The U.S. Embassy in Bogotá took immediate steps to have the two arrestees turned over to U.S. custody so that they could be shuttled to the United States under a 1974 treaty that ensures U.S. officials and soldiers “diplomatic immunity” in Colombia. On May 5, with aggravation mounting in Bogotá, Colombia’s Inspector General requested a one-day delay in the planned handover so that he could investigate the legality of the 1974 treaty under Colombia’s 1991 constitution, but the Colombian Attorney General’s office had already passed the pair to U.S. embassy officials. Then, the Attorney General’s office had an overnight change of heart and on the morning of May 6 requested permission to question Tanquary and Hernandez. The U.S. Embassy initially agreed to the request, but then quickly whisked the two soldiers back to the United States.

The incident has proven quite an embarrassment to the U.S. military and diplomatic corps, since Colombia’s paramilitaries are included on the U.S. State Department’s list of Foreign Terrorist Organizations. State Department Spokesman Richard Boucher jumped in on damage control: “There is absolutely no U.S. policy and U.S. support or U.S. inclination or U.S. military operations involved in arming paramilitaries… We have declared these groups to be terrorist groups.”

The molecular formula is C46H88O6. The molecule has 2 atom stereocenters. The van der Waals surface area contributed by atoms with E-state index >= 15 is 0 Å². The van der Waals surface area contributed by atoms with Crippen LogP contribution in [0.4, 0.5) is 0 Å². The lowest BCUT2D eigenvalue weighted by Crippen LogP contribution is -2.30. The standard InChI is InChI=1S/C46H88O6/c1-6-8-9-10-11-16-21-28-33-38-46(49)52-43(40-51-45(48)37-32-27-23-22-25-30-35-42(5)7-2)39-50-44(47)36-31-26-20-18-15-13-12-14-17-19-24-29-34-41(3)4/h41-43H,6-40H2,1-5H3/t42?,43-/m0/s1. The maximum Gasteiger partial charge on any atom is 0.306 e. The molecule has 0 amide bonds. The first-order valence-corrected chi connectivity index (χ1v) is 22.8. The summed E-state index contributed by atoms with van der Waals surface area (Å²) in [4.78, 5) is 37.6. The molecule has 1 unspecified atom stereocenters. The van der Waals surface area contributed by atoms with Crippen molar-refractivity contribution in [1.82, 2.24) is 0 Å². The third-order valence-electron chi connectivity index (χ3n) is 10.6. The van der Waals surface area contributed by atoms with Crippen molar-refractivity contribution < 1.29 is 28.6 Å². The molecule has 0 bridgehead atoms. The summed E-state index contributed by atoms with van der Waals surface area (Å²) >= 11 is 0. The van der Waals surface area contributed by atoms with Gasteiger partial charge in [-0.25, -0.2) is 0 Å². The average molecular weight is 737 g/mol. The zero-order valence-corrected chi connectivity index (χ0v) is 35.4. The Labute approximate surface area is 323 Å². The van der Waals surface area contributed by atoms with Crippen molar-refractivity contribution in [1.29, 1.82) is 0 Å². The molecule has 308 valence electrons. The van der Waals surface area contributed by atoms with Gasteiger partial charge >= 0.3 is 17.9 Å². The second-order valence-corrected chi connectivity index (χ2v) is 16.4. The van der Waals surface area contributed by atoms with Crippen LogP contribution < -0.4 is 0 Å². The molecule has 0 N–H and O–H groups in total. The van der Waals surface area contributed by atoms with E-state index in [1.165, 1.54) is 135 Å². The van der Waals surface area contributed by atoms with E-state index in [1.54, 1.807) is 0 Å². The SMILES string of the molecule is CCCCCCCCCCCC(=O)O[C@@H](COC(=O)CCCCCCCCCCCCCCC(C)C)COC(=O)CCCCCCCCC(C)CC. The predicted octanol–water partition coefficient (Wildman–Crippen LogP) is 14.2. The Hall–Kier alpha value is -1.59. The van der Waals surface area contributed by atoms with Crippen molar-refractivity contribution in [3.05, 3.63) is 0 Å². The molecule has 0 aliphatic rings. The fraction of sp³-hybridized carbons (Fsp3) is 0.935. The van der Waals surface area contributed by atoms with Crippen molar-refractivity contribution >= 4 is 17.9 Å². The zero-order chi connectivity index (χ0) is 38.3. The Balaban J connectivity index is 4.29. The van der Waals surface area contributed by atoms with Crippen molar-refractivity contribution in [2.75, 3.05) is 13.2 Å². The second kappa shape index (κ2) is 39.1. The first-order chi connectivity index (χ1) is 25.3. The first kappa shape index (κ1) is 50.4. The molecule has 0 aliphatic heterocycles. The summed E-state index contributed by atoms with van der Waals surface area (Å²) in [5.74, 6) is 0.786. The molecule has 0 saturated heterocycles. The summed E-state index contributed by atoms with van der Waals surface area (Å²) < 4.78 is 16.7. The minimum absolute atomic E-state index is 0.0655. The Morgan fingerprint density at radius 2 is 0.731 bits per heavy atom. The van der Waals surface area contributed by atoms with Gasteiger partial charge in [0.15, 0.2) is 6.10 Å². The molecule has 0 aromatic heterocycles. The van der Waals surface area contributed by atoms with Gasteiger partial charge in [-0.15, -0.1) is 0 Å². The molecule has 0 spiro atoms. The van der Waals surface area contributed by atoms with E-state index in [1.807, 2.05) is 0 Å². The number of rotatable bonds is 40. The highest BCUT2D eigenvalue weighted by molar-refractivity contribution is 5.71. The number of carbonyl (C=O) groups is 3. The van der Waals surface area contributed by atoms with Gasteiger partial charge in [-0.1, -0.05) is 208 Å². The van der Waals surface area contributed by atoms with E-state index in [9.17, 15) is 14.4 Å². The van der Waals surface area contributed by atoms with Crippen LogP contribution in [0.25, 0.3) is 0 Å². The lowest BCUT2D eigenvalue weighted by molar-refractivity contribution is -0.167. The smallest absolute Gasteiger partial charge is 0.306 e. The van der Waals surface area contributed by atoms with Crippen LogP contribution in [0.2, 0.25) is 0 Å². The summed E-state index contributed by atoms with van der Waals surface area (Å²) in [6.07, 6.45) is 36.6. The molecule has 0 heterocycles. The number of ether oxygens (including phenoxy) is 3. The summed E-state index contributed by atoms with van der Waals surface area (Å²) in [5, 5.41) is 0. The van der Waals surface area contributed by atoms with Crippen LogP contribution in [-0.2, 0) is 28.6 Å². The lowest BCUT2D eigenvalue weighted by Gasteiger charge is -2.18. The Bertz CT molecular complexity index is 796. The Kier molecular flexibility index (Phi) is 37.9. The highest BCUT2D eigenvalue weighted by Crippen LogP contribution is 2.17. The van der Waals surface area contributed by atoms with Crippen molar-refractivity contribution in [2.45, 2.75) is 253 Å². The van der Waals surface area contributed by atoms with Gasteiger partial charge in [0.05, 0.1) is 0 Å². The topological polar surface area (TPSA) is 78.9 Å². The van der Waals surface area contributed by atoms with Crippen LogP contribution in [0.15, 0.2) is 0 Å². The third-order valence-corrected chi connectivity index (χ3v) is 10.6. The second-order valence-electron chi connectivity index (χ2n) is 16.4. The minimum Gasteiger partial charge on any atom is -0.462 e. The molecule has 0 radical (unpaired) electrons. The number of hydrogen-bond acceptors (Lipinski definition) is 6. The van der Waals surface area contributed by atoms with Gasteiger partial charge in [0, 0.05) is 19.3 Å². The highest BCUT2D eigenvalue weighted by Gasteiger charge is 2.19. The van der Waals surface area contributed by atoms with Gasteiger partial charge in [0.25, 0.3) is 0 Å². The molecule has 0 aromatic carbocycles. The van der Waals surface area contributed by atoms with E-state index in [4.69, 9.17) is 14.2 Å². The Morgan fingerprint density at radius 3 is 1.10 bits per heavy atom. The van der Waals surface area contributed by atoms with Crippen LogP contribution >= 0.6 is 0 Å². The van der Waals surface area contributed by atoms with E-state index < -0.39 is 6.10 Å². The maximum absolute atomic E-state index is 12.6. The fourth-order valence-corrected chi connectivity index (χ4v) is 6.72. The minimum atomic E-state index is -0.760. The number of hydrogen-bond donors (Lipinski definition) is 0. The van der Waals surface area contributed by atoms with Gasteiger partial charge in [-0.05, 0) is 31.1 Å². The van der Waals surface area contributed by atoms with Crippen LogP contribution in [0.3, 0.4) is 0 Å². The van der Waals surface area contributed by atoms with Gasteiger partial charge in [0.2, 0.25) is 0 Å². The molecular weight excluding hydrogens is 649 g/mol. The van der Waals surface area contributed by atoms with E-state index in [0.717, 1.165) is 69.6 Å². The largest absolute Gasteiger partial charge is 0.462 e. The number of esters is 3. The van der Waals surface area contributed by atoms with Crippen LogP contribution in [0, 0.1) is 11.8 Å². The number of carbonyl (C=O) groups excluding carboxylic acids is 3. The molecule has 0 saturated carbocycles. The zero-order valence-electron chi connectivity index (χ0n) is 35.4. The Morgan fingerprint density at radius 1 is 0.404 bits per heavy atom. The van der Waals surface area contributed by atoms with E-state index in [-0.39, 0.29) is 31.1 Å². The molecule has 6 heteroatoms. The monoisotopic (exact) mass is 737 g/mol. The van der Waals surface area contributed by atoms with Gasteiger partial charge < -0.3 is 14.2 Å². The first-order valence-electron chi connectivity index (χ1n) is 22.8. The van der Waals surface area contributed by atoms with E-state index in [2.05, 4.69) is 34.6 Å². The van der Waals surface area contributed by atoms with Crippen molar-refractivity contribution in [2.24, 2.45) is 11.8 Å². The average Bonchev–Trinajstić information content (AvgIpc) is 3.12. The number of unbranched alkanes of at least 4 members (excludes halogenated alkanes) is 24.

The diplomatic flurry continued, with several big guns called out to help diffuse the tension. On May 11, General Bantz Craddock, the head of the U.S. military’s Southern Command, appeared at a school opening in Colombia and stated, “I can assure you that within the U.S. military investigations will be thorough and complete… The required persons will be held accountable.” Addressing the House International Relations Committee in Washington that same day, Assistant Secretary of State for the Western Hemisphere Roger Noriega stated, “We continue to monitor the investigation by Colombian and U.S. authorities into developments last week in which U.S. military trainers on temporary duty in Colombia were alleged to be involved in trafficking in ammunition. All affected agencies take these allegations very seriously; we recognized what is at stake. We and the Colombian government intend to get to the bottom of it.”